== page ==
Adoption Screams At Me

Does it scream at you too? If you aren't an adoptee, probably not.

It calls to me from all directions, becoming a painful cacophony in my soul at times.

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Adoption -- the teddy bear, rainbow and unicorn version -- clamors for my attention the way it seems to adore doing.

Communicating at me instead of with me.

The only place adoption usually communicates with me is when I'm surrounded by other adoptees, and a very rare handful of relationships of understanding . Otherwise, it communicates at me, and expects me to line up.

And when I don't line up, it can sometimes become the most ugly, nastiest beast I've ever encountered.


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In those moments, I long to escape. Pushed to the edge of an emotional cliff, I want to leap off and disappear, away from all the people wearing rose colored glasses and holding cups of kool-aid.

Why do so many TV shows and movies have adoption themes woven therein?
It could be a sitcom, or reality show, or anything really.  

On the first night of our recent family vacation to the Berkshires, my family wanted to get movies and settle in for a night by the fire. I said, "Great! I'm all in. But no adoption themes, please. No orphans. No babies out of wedlock. No birthmothers relinquishing and crying. No heroic AP's flying in on their magic carpets to save the day. None of that.  Pick something else."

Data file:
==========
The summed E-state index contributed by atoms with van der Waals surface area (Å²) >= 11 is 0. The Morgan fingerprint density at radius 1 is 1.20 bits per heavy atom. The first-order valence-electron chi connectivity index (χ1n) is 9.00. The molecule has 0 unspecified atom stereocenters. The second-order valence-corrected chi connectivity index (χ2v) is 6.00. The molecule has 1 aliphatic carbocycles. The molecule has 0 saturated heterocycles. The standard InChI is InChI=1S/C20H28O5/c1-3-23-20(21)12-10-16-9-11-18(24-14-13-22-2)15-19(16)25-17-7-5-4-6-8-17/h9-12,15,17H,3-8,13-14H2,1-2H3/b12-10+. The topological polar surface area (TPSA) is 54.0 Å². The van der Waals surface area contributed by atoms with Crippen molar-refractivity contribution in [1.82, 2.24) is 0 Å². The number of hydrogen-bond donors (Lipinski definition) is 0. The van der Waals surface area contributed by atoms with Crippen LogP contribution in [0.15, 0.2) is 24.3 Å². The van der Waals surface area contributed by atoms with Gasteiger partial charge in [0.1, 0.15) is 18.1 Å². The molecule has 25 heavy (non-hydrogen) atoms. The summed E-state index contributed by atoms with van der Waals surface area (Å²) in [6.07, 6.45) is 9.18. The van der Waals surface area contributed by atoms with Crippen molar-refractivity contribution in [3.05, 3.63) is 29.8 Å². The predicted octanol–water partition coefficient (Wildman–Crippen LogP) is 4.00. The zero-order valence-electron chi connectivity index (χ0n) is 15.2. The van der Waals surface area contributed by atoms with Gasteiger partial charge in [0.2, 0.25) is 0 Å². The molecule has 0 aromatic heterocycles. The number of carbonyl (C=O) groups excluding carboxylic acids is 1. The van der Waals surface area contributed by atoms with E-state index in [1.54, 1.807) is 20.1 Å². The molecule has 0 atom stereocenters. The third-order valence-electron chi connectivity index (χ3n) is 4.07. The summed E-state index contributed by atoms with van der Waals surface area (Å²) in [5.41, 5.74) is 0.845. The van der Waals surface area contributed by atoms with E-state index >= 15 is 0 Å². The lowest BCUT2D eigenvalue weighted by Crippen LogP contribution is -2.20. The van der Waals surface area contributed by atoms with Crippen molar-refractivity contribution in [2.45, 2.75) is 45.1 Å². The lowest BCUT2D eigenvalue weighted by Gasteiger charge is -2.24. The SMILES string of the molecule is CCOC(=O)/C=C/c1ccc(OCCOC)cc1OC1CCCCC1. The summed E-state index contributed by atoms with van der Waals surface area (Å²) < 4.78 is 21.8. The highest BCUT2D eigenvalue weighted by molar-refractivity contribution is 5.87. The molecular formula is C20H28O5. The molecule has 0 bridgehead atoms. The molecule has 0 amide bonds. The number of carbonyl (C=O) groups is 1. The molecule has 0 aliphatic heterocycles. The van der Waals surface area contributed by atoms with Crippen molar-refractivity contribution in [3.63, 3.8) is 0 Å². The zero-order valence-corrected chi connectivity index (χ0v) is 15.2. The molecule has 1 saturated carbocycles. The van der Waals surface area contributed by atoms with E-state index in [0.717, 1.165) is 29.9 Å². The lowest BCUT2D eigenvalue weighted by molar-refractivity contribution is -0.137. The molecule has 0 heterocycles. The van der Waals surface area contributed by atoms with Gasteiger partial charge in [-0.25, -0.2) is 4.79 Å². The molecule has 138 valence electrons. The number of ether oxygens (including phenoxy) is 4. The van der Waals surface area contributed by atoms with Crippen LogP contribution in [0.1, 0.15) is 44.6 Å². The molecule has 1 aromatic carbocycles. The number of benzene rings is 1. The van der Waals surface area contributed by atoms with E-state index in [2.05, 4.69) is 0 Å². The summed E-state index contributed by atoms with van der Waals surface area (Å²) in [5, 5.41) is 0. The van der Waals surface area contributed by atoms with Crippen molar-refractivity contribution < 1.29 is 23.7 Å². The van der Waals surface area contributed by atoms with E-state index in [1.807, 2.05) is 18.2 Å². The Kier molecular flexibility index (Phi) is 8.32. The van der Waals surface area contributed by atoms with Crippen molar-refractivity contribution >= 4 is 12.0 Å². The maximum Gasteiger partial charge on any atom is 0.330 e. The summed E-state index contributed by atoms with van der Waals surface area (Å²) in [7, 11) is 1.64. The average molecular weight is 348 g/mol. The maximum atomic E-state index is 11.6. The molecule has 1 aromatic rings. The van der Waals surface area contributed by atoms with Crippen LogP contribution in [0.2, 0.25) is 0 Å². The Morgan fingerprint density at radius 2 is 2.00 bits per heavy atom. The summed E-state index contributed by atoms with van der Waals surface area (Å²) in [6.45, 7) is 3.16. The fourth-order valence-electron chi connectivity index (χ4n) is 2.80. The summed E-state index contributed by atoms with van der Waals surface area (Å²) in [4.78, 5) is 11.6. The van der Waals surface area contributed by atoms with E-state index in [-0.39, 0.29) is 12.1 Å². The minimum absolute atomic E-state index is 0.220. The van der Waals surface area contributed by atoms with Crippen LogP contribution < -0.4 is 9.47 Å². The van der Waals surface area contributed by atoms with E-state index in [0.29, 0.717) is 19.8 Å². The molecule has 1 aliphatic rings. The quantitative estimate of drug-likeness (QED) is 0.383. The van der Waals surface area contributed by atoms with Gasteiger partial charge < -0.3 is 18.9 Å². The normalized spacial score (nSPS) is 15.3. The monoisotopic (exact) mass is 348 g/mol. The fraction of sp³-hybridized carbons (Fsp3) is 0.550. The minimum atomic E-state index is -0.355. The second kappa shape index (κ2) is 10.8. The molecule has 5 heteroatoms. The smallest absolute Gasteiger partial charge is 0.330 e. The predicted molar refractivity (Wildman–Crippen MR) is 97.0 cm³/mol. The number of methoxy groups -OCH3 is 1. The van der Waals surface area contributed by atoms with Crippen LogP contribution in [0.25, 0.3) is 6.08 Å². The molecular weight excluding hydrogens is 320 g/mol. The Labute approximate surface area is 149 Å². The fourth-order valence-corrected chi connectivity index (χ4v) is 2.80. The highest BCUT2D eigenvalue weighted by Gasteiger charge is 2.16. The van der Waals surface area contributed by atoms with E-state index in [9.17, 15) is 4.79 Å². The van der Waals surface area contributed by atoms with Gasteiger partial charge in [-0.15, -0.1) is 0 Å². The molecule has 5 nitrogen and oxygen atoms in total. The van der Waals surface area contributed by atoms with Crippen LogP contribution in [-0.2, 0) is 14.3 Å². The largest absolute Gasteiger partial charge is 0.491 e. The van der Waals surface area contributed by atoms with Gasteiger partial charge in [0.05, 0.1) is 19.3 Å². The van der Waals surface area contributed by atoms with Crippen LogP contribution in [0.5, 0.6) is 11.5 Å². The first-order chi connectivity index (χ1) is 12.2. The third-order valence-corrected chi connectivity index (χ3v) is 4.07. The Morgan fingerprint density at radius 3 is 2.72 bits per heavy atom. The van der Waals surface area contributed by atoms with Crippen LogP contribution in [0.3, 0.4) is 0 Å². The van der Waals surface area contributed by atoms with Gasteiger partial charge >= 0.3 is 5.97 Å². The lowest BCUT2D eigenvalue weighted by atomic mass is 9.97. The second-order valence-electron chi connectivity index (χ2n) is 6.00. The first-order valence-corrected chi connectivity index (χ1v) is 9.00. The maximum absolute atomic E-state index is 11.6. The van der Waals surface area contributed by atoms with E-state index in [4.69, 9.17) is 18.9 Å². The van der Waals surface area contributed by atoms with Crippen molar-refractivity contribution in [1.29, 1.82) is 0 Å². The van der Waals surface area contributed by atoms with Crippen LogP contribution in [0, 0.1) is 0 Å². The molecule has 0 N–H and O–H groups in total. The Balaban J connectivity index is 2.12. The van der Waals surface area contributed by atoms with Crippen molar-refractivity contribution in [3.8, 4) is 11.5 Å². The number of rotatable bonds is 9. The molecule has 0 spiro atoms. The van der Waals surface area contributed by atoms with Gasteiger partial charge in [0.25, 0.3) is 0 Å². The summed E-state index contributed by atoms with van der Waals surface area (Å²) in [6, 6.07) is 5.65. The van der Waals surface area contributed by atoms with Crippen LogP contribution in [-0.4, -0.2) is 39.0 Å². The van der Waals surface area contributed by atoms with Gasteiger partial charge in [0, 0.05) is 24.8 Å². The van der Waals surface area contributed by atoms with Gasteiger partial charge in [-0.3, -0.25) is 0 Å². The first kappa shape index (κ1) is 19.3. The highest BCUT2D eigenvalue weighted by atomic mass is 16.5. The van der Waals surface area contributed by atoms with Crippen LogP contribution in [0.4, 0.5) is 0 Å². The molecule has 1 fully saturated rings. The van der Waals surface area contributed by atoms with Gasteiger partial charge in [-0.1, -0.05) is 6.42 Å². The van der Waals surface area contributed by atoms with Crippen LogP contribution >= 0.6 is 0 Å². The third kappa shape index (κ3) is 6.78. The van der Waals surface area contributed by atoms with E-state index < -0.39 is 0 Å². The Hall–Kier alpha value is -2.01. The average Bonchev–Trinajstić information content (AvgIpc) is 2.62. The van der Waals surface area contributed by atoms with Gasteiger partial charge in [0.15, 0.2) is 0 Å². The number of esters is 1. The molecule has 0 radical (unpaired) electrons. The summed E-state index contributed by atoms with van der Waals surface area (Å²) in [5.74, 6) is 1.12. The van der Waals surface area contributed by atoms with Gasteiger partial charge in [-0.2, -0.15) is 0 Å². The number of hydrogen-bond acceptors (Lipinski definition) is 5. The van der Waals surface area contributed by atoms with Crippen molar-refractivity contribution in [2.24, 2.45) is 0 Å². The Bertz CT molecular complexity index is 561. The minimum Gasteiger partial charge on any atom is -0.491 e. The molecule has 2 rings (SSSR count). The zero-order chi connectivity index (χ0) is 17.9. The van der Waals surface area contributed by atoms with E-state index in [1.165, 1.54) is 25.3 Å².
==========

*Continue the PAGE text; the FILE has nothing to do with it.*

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"No problem," they said. And they scampered off to choose two movies and came back convinced they had done just as they agreed to.

We settled in with hot chocolate by the fire, underneath blankets, snuggled up to each other. Popped in the DVD. The first movie began to play and imagine my shock when a horrific relinquishment scene was played out in front of my eyes. My family didn't bat an eye. They were numb, desensitized to the entire thing, even though a mother was transferring her baby to the arms of a stranger, while she sobbed and screamed, holding her arms toward the adoptive mother who walked away with her baby as a friend held her back.

It took everything in me to keep sitting on the sofa but I did.

Just like I always do.

Praise the Lord and pass the hot chocolate.

On the heels of movie number one, movie number two went in the DVD player and imagine my shock when in the first five minutes of the movie, there came a train full of orphans. Again, my family did not even notice. It did not even register on their radar. They just sat there happily watching the movie as if nothing odd has just occurred.

I wanted to get up, and go sink down into a warm bubble bath in silence.

Photo Credit: Deanna Shrodes

But I didn't.
I stayed there because I love my family. And I want to be with them.
And no matter how much I explain it, I'm really not sure  they will never grasp the reality of what this is like for me.
I'm starting to think maybe it's an unfair expectation for me to expect them to understand it.